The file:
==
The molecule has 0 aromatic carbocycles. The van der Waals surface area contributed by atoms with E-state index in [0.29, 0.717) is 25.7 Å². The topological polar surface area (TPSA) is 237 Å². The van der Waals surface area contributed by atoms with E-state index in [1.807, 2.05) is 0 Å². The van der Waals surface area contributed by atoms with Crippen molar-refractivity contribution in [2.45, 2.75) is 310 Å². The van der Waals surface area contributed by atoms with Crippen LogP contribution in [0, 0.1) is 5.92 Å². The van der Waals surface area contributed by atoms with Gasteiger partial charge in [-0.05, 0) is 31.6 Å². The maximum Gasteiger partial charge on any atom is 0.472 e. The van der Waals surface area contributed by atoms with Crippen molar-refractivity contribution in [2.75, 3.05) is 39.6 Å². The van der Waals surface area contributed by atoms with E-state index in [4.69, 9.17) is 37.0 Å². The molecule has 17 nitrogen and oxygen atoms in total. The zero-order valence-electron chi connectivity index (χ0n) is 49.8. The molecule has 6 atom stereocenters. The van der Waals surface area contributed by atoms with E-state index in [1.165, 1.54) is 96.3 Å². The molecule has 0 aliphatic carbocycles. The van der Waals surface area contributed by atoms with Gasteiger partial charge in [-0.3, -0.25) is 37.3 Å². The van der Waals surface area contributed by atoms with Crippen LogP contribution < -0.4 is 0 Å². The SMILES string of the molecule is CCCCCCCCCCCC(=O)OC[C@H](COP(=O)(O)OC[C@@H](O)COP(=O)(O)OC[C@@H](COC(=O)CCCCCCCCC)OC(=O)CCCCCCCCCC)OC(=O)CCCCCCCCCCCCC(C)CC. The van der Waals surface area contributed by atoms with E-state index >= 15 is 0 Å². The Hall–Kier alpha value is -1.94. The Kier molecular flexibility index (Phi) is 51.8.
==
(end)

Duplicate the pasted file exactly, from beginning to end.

The molecule has 0 aromatic carbocycles. The van der Waals surface area contributed by atoms with E-state index in [0.29, 0.717) is 25.7 Å². The topological polar surface area (TPSA) is 237 Å². The van der Waals surface area contributed by atoms with E-state index in [1.807, 2.05) is 0 Å². The van der Waals surface area contributed by atoms with Crippen molar-refractivity contribution in [2.45, 2.75) is 310 Å². The van der Waals surface area contributed by atoms with Crippen LogP contribution in [0, 0.1) is 5.92 Å². The van der Waals surface area contributed by atoms with Gasteiger partial charge in [-0.05, 0) is 31.6 Å². The maximum Gasteiger partial charge on any atom is 0.472 e. The van der Waals surface area contributed by atoms with Crippen molar-refractivity contribution in [2.75, 3.05) is 39.6 Å². The van der Waals surface area contributed by atoms with E-state index in [4.69, 9.17) is 37.0 Å². The molecule has 17 nitrogen and oxygen atoms in total. The zero-order valence-electron chi connectivity index (χ0n) is 49.8. The molecule has 6 atom stereocenters. The van der Waals surface area contributed by atoms with E-state index in [1.165, 1.54) is 96.3 Å². The molecule has 0 aliphatic carbocycles. The van der Waals surface area contributed by atoms with Gasteiger partial charge in [-0.3, -0.25) is 37.3 Å². The van der Waals surface area contributed by atoms with Crippen LogP contribution < -0.4 is 0 Å². The SMILES string of the molecule is CCCCCCCCCCCC(=O)OC[C@H](COP(=O)(O)OC[C@@H](O)COP(=O)(O)OC[C@@H](COC(=O)CCCCCCCCC)OC(=O)CCCCCCCCCC)OC(=O)CCCCCCCCCCCCC(C)CC. The van der Waals surface area contributed by atoms with E-state index >= 15 is 0 Å². The Hall–Kier alpha value is -1.94. The Kier molecular flexibility index (Phi) is 51.8.